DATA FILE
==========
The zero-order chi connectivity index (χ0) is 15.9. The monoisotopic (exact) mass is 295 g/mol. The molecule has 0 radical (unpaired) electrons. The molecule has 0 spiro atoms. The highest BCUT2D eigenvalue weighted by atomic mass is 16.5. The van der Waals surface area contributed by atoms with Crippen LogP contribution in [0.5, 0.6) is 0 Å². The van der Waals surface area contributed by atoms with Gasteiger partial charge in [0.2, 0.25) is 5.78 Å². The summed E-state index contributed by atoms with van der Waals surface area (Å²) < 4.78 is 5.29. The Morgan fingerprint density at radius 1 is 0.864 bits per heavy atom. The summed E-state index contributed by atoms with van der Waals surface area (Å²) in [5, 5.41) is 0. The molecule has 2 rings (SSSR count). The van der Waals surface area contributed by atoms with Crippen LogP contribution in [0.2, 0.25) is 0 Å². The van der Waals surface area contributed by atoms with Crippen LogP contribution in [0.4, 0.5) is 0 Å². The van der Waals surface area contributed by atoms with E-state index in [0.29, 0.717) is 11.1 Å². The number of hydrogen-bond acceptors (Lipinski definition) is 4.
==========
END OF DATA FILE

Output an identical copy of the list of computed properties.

The zero-order chi connectivity index (χ0) is 15.9. The monoisotopic (exact) mass is 295 g/mol. The molecule has 0 radical (unpaired) electrons. The molecule has 0 spiro atoms. The highest BCUT2D eigenvalue weighted by atomic mass is 16.5. The van der Waals surface area contributed by atoms with Crippen LogP contribution in [0.5, 0.6) is 0 Å². The van der Waals surface area contributed by atoms with Gasteiger partial charge in [0.2, 0.25) is 5.78 Å². The summed E-state index contributed by atoms with van der Waals surface area (Å²) < 4.78 is 5.29. The Morgan fingerprint density at radius 1 is 0.864 bits per heavy atom. The summed E-state index contributed by atoms with van der Waals surface area (Å²) in [5, 5.41) is 0. The molecule has 2 rings (SSSR count). The van der Waals surface area contributed by atoms with Crippen LogP contribution in [0.2, 0.25) is 0 Å². The van der Waals surface area contributed by atoms with Crippen LogP contribution in [0.4, 0.5) is 0 Å². The van der Waals surface area contributed by atoms with E-state index in [0.29, 0.717) is 11.1 Å². The number of hydrogen-bond acceptors (Lipinski definition) is 4.